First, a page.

Quadratic residuosity problem

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The quadratic residuosity problem (QRP[1]) in computational number theory is to decide, given integers and , whether is a quadratic residue modulo or not. Here for two unknown primes and , and is among the numbers which are not obviously quadratic non-residues (see below).

The problem was first described by Gauss in his Disquisitiones Arithmeticae in 1801. This problem is believed to be computationally difficult. Several cryptographic methods rely on its hardness, see § Applications.

An efficient algorithm for the quadratic residuosity problem immediately implies efficient algorithms for other number theoretic problems, such as deciding whether a composite of unknown factorization is the product of 2 or 3 primes.[2]

Precise formulation[edit]

Given integers and , is said to be a quadratic residue modulo if there exists an integer such that


Otherwise we say it is a quadratic non-residue. When is a prime, it is customary to use the Legendre symbol:

This is a multiplicative character which means for exactly of the values , and it is for the remaining.

It is easy to compute using the law of quadratic reciprocity in a manner akin to the Euclidean algorithm, see Legendre symbol.

Consider now some given where and are two, different unknown primes. A given is a quadratic residue modulo if and only if is a quadratic residue modulo both and and .

Since we don't know or , we cannot compute and . However, it is easy to compute their product. This is known as the Jacobi symbol:

This can also be efficiently computed using the law of quadratic reciprocity for Jacobi symbols.

However, can not in all cases tell us whether is a quadratic residue modulo or not! More precisely, if then is necessarily a quadratic non-residue modulo either or , in which case we are done. But if then it is either the case that is a quadratic residue modulo both and , or a quadratic non-residue modulo both and . We cannot distinguish these cases from knowing just that .

This leads to the precise formulation of the quadratic residue problem:

Problem: Given integers and , where and are unknown, different primes, and where , determine whether is a quadratic residue modulo or not.

Distribution of residues[edit]

If is drawn uniformly at random from integers such that , is more often a quadratic residue or a quadratic non-residue modulo ?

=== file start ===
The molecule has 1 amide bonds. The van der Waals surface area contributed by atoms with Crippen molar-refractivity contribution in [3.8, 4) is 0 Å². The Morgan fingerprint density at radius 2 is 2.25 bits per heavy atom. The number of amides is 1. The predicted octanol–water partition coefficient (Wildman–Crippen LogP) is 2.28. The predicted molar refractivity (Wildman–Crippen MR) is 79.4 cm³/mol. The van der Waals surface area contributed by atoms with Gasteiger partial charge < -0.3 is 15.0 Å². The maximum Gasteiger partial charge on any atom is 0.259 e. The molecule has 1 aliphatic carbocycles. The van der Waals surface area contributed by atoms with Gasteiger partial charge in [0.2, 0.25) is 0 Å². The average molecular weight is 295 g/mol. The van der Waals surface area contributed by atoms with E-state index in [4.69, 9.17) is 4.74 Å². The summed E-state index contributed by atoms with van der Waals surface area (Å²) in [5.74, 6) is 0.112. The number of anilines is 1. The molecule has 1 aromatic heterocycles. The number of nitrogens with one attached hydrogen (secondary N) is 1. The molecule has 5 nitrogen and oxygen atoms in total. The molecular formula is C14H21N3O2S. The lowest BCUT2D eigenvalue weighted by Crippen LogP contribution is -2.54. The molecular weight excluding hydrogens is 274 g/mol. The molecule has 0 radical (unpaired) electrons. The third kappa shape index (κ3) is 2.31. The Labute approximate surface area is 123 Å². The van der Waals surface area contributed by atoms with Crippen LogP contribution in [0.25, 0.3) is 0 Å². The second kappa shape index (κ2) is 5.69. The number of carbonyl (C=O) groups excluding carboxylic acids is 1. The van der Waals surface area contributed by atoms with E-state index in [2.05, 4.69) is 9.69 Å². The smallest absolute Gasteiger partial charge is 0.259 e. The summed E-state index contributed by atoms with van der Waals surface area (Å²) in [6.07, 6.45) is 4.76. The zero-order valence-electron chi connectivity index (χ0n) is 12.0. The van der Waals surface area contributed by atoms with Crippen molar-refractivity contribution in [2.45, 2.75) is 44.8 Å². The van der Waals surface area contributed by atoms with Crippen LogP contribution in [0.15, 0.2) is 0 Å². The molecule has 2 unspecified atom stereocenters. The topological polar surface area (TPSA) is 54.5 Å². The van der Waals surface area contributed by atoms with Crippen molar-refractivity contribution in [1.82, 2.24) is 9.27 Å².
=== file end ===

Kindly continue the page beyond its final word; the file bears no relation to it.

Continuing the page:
As mentioned earlier, for exactly half of the choices of , then , and for the rest we have . By extension, this also holds for half the choices of . Similarly for . From basic algebra, it follows that this partitions into 4 parts of equal size, depending on the sign of and .

The allowed in the quadratic residue problem given as above constitute exactly those two parts corresponding to the cases and . Consequently, exactly half of the possible are quadratic residues and the remaining are not.


The intractability of the quadratic residuosity problem is the basis for the security of the Blum Blum Shub pseudorandom number generator. It also yields the public key Goldwasser–Micali cryptosystem.[3][4] as well as the identity based Cocks scheme.

See also[edit]


  1. ^ Kaliski, Burt (2011). "Quadratic Residuosity Problem". Encyclopedia of Cryptography and Security. p. 1003. doi:10.1007/978-1-4419-5906-5_429. ISBN 978-1-4419-5905-8.
  2. ^ Adleman, L. (1980). "On Distinguishing Prime Numbers from Composite Numbers". Proceedings of the 21st IEEE Symposium on the Foundations of Computer Science (FOCS), Syracuse, N.Y. pp. 387–408. doi:10.1109/SFCS.1980.28. ISSN 0272-5428.
  3. ^ S. Goldwasser, S. Micali (1982). "Probabilistic encryption & how to play mental poker keeping secret all partial information". Proceedings of the fourteenth annual ACM symposium on Theory of computing - STOC '82. pp. 365–377. doi:10.1145/800070.802212. ISBN 0897910702. S2CID 10316867.
  4. ^ S. Goldwasser, S. Micali (1984). "Probabilistic encryption". Journal of Computer and System Sciences. 28 (2): 270–299. doi:10.1016/0022-0000(84)90070-9.